While stories in the general market are not intentionally reflecting this spiritual reality, they nonetheless reveal the truth that the world is not as it should be, that there are forces of evil, seemingly insurmountable at times, against which forces of good must strive.

Mayhem in speculative fiction also shows that the struggle isn’t just external. Mankind struggles against that part of ourselves that seems bewitched or entrapped or bound to a chair.

It also shows that the conflict has consequences. If left unchecked, evil spreads, but even when it is resisted, people die and the world changes. Still, hope infuses most speculative fiction, and ultimately Lewis showed it best when his characters didn’t leave Narnia but went further up and further in.

What are your favorite battles in speculative fiction? Which ones have I overlooked? What other purpose might they serve besides showing the ultimate battle between spiritual forces?

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kaleb
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kaleb

“Geroge Lucas’s Star Wars IV: A New Hope is set in a universe suffering mayhem because of the civil war between the Federation and the Rebels.”
 
Empire, not Federation. That’s the Prequels.

Terry Palmer
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Terry Palmer

What a wonderful post.  Sometimes as i write I wonder… do others see this conflict, or not?  You place great feeling behind the message that I hope others grab onto for together we move for Christ.  Here is my blog for the morning with a similar theme and a question for your community.  I’m not satisfied that we let the ‘conflicts of old’ define us as Christian writers.  How about challenging you and I to write ‘a new conflict’ that will engage this nation as never before, to bring His message of light and Life to all who believe.  That is my goal.  Is it for you?

A Hearty Congratulations to those staunch democrats who stood up for Christ, who, with daring in direct opposition to the party elite, stood together to demand return of God and Jerusalem as the capital of Israel.  I not only recognize this Christian stand for God but applaud you openly for doing so.  As much as it looked like you standing against your leaders, It is also a stand for His light against the spiritual powers of darkness.  Thank you for doing so.  May your stand help others who find themselves having to make the same choice, for His light or the deceit of darkness.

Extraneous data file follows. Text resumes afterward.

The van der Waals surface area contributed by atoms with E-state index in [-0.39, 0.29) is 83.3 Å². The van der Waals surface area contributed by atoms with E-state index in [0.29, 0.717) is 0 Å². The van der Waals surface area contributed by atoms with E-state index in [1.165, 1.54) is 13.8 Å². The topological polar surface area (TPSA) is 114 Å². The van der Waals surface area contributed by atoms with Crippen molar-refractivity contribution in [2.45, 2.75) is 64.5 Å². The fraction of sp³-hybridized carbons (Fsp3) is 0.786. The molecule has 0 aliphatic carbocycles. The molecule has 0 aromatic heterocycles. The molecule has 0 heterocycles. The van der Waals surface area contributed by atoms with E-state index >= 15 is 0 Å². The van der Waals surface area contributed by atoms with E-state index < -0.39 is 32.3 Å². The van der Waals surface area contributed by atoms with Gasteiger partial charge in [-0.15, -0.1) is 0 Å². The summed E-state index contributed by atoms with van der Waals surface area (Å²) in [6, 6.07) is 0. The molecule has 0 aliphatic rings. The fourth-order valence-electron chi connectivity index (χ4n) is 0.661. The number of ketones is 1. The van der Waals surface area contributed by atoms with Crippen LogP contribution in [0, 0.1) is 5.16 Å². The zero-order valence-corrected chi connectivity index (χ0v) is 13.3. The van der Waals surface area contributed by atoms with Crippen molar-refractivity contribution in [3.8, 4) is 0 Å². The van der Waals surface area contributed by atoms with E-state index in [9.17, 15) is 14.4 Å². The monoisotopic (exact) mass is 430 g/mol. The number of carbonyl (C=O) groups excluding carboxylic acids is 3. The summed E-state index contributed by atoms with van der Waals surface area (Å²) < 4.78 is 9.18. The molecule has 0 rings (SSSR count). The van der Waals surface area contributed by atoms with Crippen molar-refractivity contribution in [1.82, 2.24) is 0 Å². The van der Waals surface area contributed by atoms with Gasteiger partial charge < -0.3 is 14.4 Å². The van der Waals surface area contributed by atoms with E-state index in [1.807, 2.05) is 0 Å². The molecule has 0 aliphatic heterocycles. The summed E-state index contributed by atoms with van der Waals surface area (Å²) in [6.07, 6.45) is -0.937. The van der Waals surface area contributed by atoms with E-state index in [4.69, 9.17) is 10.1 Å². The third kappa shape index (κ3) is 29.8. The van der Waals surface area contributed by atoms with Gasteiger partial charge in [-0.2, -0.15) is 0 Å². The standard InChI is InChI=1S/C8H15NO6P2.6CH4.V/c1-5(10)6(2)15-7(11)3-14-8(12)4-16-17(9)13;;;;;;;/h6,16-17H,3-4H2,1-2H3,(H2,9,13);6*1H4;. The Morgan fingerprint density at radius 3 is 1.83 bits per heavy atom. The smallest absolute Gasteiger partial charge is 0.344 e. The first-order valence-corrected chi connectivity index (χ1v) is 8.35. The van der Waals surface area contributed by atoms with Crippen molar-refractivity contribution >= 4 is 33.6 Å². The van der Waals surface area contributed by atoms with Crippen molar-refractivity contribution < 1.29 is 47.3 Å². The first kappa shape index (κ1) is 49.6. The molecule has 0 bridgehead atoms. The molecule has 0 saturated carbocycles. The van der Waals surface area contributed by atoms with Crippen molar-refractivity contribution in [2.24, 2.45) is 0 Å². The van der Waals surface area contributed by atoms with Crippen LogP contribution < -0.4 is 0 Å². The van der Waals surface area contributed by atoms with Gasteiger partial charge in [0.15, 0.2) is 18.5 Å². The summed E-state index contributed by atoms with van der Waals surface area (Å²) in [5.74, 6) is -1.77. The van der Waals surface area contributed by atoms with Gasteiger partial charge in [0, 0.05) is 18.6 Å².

But what is the Real Motive of those who initiated this action, to remove God from our national profile?  What is next?  Do remember the angst when first prayer, then the pledge of allegiance – one nation under God – was removed?  Do you remember?
 
What then is to become of ‘My Country, ‘Tis of Thee, with verse four in direct mention of God – ‘Our fathers’ God to Thee, Author of liberty…, or Protect us by thy might, Great God our King?’  Or what will happen to the Battle Hymn of the Republic or – The Star Spangled Banner.  Have you read the third verse recently?  ‘And this be our motto: “In God is our trust!”’
 
Will we no longer be able to stand in unity at a local ball game and sing of our nation under God?  As for me and my house – We Will Serve The LORD!  How about you friend?  What will your choice be?  Whether it be a vote, or a decision to stand as never before in front of neighbors and friends, what will your choice be?
 
1 John 1:5  And this is the message we have heard from Him and announce to you, that God is light, and in Him is no darkness at all.  If we say that we have fellowship with Him and yet walk in the darkness, we lie and do not practice the truth.

   

Galadriel
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One of my favorite speculative showdowns is the season five finale of Doctor Who. A league of the Doctor’s enemies have come for the Pandorica, rumored to contain the most feared being in the cosmos. The Doctor manages to scare them off while openly admitting that he doesn’t have a plan. But what makes it really impressive is the twist where we find out what’s really inside…